Mr. Hay to Mr. McCormick.
Washington, May 28, 1902.
Sir: Your No. 82 of the 7th instant has been received.
It appears that Mr. A. M. Alexander, the father of the applicant for a passport, was born in Prussia, was naturalized as a citizen of the United States, and has lived for some years in Europe. His son, Theodor F. Alexander, was born in Vienna in 1881, when his father was receiving the protection of a passport as a citizen of the United States. Section 1993 of the Revised Statutes of the United States says:
All children * * * born out of the limits and jurisdiction of the United States, whose fathers were or may be at the time of their birth citizens thereof, are declared to be citizens of the United States.
As there seems to be no doubt that A. M. Alexander was a citizen of the United States when his son was born, his residence and status after that event need not concern us, as the son would be entitled by reason of his birth to the protection of this Government during his minority and until he can elect another nationality. He has, apparently, elected to remain an American citizen by applying for a passport and demonstrating that it is bona fide his intention to come to the United States to live. There is, as this Department explained in its circular instruction of September 26, 1899, entitled “Passports—Intent to return to the United States,” no definite period of time beyond which the protection of a passport is to be refused to a citizen of the United States. Upon the information submitted, therefore, it would appear that Mr. T. F. Alexander is entitled to receive a passport.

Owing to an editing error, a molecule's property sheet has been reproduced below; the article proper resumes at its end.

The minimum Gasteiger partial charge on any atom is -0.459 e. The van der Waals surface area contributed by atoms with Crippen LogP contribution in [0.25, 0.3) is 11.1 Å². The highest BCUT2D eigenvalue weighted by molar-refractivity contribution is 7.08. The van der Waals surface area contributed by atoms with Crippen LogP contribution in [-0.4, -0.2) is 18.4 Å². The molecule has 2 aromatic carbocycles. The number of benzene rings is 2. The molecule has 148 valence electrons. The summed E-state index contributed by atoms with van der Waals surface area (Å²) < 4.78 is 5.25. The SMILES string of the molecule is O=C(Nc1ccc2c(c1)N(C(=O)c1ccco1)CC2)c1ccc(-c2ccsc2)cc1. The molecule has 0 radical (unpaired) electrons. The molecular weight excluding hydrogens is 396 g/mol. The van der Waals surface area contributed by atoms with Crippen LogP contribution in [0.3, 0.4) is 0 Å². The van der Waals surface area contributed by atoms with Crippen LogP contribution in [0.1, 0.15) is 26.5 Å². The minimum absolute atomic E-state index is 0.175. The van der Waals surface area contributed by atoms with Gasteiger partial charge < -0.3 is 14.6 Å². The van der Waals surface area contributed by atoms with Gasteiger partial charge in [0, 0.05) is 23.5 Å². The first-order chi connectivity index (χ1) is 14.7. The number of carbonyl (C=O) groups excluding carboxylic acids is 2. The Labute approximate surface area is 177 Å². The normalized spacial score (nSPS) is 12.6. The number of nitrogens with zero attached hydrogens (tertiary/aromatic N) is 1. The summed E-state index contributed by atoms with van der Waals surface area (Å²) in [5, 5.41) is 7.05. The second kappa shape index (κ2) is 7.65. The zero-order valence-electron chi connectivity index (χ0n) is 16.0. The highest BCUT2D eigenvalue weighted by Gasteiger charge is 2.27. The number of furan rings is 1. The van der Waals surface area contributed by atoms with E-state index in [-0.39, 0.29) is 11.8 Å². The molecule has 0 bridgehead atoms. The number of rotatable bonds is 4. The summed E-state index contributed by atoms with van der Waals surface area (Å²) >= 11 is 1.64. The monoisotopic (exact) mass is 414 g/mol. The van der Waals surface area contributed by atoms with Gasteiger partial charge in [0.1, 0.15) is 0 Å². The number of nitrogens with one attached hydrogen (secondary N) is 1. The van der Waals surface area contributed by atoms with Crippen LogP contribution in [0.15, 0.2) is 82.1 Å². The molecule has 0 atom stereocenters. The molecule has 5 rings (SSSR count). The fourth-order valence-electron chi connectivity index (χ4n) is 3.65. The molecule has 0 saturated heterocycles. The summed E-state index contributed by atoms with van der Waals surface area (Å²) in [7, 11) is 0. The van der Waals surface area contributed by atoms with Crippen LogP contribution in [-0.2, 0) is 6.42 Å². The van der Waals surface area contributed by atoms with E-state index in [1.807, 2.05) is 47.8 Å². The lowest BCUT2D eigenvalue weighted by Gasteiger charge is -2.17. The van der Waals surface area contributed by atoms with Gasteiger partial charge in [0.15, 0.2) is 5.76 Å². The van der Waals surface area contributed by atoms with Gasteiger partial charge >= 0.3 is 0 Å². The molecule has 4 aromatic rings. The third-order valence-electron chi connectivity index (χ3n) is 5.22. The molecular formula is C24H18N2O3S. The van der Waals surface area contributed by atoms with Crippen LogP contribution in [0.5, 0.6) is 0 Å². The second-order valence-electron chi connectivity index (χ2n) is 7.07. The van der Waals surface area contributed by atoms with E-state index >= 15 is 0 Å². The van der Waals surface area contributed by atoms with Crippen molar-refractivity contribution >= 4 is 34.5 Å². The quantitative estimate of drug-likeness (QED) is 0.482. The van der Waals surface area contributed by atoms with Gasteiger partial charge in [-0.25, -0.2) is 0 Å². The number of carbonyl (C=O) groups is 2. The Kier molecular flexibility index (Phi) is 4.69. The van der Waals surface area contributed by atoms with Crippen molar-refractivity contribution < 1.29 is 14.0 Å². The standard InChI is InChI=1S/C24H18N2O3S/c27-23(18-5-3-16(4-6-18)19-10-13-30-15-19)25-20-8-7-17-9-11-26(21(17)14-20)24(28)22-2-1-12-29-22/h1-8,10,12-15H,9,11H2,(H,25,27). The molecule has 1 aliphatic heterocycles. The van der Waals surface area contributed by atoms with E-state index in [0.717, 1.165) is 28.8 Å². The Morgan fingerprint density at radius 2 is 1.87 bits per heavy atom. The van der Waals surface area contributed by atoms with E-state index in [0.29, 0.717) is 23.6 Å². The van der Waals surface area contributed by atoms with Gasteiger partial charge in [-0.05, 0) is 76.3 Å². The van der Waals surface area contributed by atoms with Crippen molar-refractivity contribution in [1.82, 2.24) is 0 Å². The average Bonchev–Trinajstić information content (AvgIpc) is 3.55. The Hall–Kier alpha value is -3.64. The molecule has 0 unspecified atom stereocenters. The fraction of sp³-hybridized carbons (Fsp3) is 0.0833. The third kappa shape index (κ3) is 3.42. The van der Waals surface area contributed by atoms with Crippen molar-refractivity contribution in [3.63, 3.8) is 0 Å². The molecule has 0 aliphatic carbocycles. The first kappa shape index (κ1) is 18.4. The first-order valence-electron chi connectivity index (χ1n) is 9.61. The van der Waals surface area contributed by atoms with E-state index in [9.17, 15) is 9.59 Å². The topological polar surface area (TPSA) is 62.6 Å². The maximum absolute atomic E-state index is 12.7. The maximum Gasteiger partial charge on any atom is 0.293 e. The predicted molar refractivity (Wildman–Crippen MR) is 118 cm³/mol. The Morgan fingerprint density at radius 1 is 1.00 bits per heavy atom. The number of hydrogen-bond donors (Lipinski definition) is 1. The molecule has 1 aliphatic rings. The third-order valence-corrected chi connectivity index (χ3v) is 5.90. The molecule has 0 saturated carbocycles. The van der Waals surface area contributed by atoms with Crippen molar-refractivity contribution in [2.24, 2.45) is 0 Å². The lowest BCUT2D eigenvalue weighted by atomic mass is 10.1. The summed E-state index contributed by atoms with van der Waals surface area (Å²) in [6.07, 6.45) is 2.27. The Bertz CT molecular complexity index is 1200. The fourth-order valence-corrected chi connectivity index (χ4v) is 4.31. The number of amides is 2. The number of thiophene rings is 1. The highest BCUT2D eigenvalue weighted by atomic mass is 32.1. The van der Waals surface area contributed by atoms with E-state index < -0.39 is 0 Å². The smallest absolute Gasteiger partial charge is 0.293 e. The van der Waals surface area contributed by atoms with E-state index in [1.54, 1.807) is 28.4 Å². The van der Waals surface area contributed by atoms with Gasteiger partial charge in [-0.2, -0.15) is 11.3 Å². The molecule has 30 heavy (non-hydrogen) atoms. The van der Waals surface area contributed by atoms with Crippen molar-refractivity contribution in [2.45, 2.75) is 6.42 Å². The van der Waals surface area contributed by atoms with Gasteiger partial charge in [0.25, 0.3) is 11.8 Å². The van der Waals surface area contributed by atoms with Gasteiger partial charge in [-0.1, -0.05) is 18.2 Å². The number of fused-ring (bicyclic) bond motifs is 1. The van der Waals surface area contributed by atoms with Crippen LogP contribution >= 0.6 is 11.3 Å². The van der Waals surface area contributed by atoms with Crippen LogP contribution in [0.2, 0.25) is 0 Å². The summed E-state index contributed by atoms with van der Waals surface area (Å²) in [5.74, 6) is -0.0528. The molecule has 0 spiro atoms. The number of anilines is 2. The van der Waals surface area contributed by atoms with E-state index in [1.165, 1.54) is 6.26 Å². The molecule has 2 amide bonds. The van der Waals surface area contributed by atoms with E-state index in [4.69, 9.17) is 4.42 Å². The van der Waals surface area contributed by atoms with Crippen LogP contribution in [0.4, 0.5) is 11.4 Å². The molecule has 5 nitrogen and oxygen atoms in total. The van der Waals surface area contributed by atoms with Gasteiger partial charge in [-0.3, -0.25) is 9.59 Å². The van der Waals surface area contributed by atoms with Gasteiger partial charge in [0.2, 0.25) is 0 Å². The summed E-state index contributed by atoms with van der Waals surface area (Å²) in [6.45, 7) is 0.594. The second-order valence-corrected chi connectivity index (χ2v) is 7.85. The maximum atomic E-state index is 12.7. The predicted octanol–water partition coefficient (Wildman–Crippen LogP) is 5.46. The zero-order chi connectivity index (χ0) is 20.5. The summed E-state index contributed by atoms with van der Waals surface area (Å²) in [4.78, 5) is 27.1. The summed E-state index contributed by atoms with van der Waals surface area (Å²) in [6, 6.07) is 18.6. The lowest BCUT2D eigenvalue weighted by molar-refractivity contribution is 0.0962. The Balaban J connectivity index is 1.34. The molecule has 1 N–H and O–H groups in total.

I am, etc.,